Forum for Science, Industry and Business

Sponsored by:     3M 
Search our Site:

 

Virginia Tech partner in discovery of quark interaction

01.07.2005


Physics researchers working at the High Energy Accelerator Research Organization (KEK) Laboratory in Japan have observed a new type of interaction among the most fundamental of particles, the quark. The scientists reported at the Symposium on Lepton-Photon Interactions at High Energies, June 30-July 5 in Uppsala, Sweden, that they had produced first evidence of a beauty quark converting to the lightest of quarks, the down quark.


It was proven that B meson decays into a lighter meson such as _ or _ with an accompanying photon. This is an evidence for bÆd transition.


It was also confirmed that B meson disintegrates into two K mesons with a probability of the order of 10-6. This is also an evidence for bÆd transition.



"Observation of this very rare phenomenon allows us to study if this occurs only through the so-called penguin process (a two-step transition wherein the beauty quark momentarily transforms into the top quark that subsequently transforms into the down quark) as predicted by the standard theory, or through some hitherto unobserved way," said Leo Piilonen, Virginia Tech physics professor and a member of the Belle experiment’s research team.

Virginia Tech is a founding institution in the Belle experiment that studies the properties of the beauty (b) quark at the KEK Laboratory. The Belle experiment studies the decay patterns of the b-quark to search for clues on how the universe is constructed. Using a the electron-positron colliding beam accelerator, the so-called B Factory has made many important contributions to our understanding of nature at its most fundamental level, including those just announced by Professor Kazuo Abe of the KEK Laboratory in his plenary talk in Sweden. (See release posted at http://belle.kek.jp/).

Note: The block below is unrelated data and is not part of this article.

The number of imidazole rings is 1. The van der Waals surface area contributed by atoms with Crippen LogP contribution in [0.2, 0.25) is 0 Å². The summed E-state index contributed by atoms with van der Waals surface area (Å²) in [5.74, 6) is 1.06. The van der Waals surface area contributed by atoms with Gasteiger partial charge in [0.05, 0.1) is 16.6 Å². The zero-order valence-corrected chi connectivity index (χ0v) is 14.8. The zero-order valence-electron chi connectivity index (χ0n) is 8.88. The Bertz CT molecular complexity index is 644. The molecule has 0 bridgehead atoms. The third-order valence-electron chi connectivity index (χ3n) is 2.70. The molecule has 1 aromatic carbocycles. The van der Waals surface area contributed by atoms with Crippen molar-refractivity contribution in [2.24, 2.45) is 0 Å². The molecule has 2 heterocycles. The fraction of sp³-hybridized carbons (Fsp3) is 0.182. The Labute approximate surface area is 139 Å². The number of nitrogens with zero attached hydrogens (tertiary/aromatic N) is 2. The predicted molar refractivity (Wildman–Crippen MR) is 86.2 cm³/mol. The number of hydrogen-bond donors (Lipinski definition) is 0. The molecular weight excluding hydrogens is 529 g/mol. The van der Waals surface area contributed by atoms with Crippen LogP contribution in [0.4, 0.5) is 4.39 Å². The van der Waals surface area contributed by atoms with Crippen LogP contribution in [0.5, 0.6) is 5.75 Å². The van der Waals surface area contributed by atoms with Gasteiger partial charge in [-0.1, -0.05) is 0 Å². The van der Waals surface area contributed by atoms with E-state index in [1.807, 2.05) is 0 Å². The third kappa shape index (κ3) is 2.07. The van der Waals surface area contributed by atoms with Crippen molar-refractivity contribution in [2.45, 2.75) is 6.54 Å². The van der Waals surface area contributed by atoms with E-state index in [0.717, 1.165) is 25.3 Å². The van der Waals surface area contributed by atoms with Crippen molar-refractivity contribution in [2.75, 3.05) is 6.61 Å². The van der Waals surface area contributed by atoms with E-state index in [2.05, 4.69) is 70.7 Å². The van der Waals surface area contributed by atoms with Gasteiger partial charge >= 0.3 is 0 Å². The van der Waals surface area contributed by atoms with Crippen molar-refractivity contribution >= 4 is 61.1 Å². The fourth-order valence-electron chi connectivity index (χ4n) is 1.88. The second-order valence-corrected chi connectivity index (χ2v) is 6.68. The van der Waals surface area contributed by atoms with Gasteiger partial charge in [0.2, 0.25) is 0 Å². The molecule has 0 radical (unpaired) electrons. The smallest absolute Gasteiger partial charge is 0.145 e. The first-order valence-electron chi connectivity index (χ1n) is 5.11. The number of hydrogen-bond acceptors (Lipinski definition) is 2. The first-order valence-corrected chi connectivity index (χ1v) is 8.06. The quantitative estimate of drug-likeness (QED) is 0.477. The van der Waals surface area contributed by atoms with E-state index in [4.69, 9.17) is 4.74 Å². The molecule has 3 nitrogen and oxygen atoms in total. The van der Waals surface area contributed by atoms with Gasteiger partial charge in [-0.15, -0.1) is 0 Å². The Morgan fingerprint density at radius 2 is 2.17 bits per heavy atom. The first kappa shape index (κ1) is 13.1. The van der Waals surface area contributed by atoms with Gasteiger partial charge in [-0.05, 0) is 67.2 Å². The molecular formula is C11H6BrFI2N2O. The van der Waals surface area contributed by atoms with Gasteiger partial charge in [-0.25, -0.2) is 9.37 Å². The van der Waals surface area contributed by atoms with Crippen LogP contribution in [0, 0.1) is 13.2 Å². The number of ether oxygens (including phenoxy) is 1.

Virginia Tech physics graduate student Debabrata Mohapatra worked on the analysis that led to the results. He is at the KEK laboratory this summer and will return to Blacksburg to complete his dissertation in August.

Quarks are the most fundamental constituents of material, and it is widely known that six types exist in nature. Piilonen explains that the purpose of the B Factory is to produce an enormous number of the second heaviest, called the b quark, and clarify the fundamental laws of the universe by detailed studies of its behavior. Previous findings include the discovery of many new particle states, discovery of the violation of particle-antiparticle symmetry in b quark decays, and the experimental confirmation of the Kobayashi-Maskawa theory, which characterizes the properties of quarks and predicted this symmetry violation.

In the last year, the performance of the KEKB accelerator has continued to improve, reaching the world’s highest luminosity of 1.5x1034 /cm2/sec, and delivering 390 million pairs of B and anti-B mesons to the Belle experiment. (These mesons contain the b quark or its antiparticle.) The Belle group has investigated the decays of these B mesons in detail, and has observed a new type of interaction wherein the b quark turns into one of the lightest quarks, the d quark. This phenomenon was confirmed by finding 35 events where the B meson decays into either a rho or an omega meson with an accompanying photon, and 30 events where the B meson disintegrates into two K mesons.

"Observation of this very rare phenomenon allows us to study if this occurs only through the penguin process as predicted by the standard theory, or through some hitherto unobserved way," Piilonen said.

"This opens an exciting new window into our understanding of elementary particle physics: for example, new physics models that incorporate so-called supersymmetry also predict b to d quark transitions, and our announced observation will provide valuable feedback to these models," he continued. "On the other hand, if we assume that the standard model holds, then our observation will provide a novel measurement of one of the coarsely measured parameters in the Kobayashi-Maskawa theory (Vtd), and lead to a more complete understanding of the standard model."